Develop your interview questions. The assigned Recruiter will assist the hiring manager in developing relevant, legally defensible interview questions based on job analysis, as captured in the formal position description. Any and all interview questions will be reviewed prior to use by either the assigned Recruiter or local HR Consultant to ensure full compliance with state and federal laws.


Reserve interview date(s) and select your virtual platform. Virtual interviews via Microsoft Teams is the best option currently available. When sending out the invites for your virtual interviews, it is encouraged to send a copy of the position description and release of information authorization to the candidate prior to the interview. It is encouraged to schedule a pre-meeting with the interview panel to review the interview questions and rating tool.


Complete required training prior to interview. All panelists, yourself included, must:

If needed, contact your HR Consultant or assigned recruiter for accommodation requests. Some examples of accommodation request could be providing readers or sign language interpreters.

Conduct the interview


The same person(s)/panel should interview each candidate with the same questions. Make notes about each candidate's responses. Collect notes from each person/panelist for the recruitment file.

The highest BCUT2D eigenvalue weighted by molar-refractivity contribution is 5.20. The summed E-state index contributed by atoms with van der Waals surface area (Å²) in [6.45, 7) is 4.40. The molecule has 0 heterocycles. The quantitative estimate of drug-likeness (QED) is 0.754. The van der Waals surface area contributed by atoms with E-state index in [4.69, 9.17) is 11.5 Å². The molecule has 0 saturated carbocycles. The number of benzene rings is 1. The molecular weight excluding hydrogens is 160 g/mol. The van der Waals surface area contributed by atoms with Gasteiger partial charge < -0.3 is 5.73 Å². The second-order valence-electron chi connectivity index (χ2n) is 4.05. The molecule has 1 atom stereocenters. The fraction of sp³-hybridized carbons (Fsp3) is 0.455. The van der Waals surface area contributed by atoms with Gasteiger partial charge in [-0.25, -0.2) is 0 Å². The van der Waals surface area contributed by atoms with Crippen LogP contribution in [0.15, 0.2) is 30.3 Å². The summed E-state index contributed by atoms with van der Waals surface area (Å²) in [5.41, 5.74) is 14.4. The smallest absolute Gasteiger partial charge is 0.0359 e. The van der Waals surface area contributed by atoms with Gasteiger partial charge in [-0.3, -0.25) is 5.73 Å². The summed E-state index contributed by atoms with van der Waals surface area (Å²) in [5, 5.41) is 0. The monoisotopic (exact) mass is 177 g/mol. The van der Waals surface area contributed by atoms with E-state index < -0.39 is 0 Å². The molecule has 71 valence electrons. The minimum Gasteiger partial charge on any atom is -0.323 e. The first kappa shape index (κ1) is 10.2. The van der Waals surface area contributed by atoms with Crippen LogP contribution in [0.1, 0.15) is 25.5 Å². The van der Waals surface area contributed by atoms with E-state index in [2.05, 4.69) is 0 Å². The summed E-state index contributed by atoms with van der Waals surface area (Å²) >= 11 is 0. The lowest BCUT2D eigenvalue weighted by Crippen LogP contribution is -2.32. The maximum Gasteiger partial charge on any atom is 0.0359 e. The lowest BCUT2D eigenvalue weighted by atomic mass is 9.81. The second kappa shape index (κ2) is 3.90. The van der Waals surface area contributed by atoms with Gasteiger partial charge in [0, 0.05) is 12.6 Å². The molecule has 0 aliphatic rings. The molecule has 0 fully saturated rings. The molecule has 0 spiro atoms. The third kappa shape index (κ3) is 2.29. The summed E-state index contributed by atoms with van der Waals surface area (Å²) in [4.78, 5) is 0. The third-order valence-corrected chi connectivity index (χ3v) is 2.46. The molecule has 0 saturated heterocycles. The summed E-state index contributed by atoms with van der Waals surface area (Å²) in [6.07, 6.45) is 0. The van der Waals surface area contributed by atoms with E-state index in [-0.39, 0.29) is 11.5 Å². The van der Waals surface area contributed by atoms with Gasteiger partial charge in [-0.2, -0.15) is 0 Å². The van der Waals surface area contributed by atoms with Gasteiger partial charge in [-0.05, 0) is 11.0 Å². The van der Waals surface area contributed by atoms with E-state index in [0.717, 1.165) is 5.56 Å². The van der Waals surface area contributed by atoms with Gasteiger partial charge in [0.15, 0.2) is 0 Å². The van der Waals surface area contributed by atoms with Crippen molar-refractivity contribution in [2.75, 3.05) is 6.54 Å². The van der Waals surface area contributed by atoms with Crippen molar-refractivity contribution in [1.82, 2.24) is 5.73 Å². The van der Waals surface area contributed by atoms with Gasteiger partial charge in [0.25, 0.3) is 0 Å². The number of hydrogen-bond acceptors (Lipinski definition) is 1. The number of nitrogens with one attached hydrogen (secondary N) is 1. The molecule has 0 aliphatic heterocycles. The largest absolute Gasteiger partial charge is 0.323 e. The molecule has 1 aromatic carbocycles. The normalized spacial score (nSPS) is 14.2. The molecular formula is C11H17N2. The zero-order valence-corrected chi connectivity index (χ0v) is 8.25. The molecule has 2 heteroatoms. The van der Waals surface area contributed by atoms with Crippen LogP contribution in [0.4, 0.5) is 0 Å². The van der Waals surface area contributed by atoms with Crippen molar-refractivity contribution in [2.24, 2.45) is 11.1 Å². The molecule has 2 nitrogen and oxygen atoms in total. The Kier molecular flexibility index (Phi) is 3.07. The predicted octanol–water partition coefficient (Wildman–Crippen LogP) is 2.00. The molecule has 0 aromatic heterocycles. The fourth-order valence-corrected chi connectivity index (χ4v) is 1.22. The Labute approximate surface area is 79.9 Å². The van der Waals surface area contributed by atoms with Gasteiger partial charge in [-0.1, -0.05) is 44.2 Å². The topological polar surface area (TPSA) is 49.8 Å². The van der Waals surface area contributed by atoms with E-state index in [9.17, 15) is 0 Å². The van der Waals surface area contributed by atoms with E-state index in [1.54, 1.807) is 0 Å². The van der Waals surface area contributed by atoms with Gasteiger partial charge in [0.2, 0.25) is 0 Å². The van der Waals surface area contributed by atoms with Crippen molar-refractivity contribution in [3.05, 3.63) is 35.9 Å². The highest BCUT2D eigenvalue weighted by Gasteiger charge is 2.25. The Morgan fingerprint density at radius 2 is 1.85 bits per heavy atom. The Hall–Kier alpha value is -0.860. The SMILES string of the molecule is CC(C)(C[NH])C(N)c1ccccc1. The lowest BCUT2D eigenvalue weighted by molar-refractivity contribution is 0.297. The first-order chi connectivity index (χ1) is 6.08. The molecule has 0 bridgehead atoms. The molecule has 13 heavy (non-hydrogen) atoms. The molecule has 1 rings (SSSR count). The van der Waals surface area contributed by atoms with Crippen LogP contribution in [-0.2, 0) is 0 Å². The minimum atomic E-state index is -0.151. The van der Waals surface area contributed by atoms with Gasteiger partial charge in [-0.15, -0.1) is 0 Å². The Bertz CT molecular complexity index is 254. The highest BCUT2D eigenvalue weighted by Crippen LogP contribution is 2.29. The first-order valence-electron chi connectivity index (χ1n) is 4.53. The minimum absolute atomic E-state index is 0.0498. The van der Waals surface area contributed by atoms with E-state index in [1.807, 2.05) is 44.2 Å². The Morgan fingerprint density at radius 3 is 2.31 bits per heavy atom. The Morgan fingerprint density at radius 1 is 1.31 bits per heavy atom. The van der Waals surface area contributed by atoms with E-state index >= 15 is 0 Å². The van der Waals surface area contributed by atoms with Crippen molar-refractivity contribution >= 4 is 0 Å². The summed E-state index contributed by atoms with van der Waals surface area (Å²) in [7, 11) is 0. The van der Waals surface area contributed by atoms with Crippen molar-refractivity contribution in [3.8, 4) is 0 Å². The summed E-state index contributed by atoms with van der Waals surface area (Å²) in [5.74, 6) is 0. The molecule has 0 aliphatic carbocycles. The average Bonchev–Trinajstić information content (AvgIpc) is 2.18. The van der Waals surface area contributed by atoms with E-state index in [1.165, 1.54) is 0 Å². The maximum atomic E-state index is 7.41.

After the interview has completed, provide the candidate an opportunity to ask questions. Be sure you have built in time for this when creating your interview schedule.


Advise candidates of next steps which may include professional reference checks. Candidates must provide written consent by completing an Authorization to Release Information form prior to any reference check activities.


Good candidates usually have several positions from which to choose, so it is important to make your job attractive and move quickly. Let the applicant know the timeframe for making the hiring decision and any change or delays.

Post interview

Professional reference checks

WSDOT defines a professional reference as an individual with professional relation to the candidate who can attest to their work performance, technical skills, and job-related competencies.

  1. A minimum three (3) references should be conducted for each candidate. This includes internal and external candidates. Ideally, these will include at least two (2) current and/or former supervisors.